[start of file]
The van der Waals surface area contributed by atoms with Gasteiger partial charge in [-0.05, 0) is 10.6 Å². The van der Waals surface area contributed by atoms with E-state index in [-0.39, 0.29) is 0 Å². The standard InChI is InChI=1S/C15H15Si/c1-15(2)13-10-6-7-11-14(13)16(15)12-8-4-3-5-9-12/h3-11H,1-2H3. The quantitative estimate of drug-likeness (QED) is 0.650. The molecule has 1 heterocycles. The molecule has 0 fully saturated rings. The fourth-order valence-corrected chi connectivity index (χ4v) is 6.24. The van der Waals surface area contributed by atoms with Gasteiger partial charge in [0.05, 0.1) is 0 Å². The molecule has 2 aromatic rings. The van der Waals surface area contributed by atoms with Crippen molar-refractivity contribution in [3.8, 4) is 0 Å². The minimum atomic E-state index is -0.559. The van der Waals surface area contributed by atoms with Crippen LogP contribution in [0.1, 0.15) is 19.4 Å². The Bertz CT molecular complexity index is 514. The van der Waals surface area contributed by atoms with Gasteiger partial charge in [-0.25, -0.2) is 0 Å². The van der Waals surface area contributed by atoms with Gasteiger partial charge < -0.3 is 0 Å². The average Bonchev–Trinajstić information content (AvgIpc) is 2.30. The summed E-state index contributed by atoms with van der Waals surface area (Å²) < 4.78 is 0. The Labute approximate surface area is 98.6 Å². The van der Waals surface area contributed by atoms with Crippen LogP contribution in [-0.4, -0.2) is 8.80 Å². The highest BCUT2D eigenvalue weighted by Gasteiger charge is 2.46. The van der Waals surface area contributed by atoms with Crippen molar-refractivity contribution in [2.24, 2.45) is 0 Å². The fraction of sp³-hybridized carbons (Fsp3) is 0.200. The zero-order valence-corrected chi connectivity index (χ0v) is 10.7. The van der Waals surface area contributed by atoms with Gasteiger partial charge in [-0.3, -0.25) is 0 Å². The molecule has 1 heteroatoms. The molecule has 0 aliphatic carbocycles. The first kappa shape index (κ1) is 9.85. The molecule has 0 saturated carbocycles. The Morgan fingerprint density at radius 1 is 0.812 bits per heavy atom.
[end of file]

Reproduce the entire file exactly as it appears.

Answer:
The van der Waals surface area contributed by atoms with Gasteiger partial charge in [-0.05, 0) is 10.6 Å². The van der Waals surface area contributed by atoms with E-state index in [-0.39, 0.29) is 0 Å². The standard InChI is InChI=1S/C15H15Si/c1-15(2)13-10-6-7-11-14(13)16(15)12-8-4-3-5-9-12/h3-11H,1-2H3. The quantitative estimate of drug-likeness (QED) is 0.650. The molecule has 1 heterocycles. The molecule has 0 fully saturated rings. The fourth-order valence-corrected chi connectivity index (χ4v) is 6.24. The van der Waals surface area contributed by atoms with Gasteiger partial charge in [0.05, 0.1) is 0 Å². The molecule has 2 aromatic rings. The van der Waals surface area contributed by atoms with Crippen molar-refractivity contribution in [3.8, 4) is 0 Å². The minimum atomic E-state index is -0.559. The van der Waals surface area contributed by atoms with Crippen LogP contribution in [0.1, 0.15) is 19.4 Å². The Bertz CT molecular complexity index is 514. The van der Waals surface area contributed by atoms with Gasteiger partial charge in [-0.25, -0.2) is 0 Å². The van der Waals surface area contributed by atoms with Gasteiger partial charge < -0.3 is 0 Å². The average Bonchev–Trinajstić information content (AvgIpc) is 2.30. The summed E-state index contributed by atoms with van der Waals surface area (Å²) < 4.78 is 0. The Labute approximate surface area is 98.6 Å². The van der Waals surface area contributed by atoms with Crippen LogP contribution in [-0.4, -0.2) is 8.80 Å². The highest BCUT2D eigenvalue weighted by Gasteiger charge is 2.46. The van der Waals surface area contributed by atoms with Crippen molar-refractivity contribution in [2.24, 2.45) is 0 Å². The fraction of sp³-hybridized carbons (Fsp3) is 0.200. The zero-order valence-corrected chi connectivity index (χ0v) is 10.7. The van der Waals surface area contributed by atoms with Gasteiger partial charge in [-0.3, -0.25) is 0 Å². The molecule has 1 heteroatoms. The molecule has 0 aliphatic carbocycles. The first kappa shape index (κ1) is 9.85. The molecule has 0 saturated carbocycles. The Morgan fingerprint density at radius 1 is 0.812 bits per heavy atom.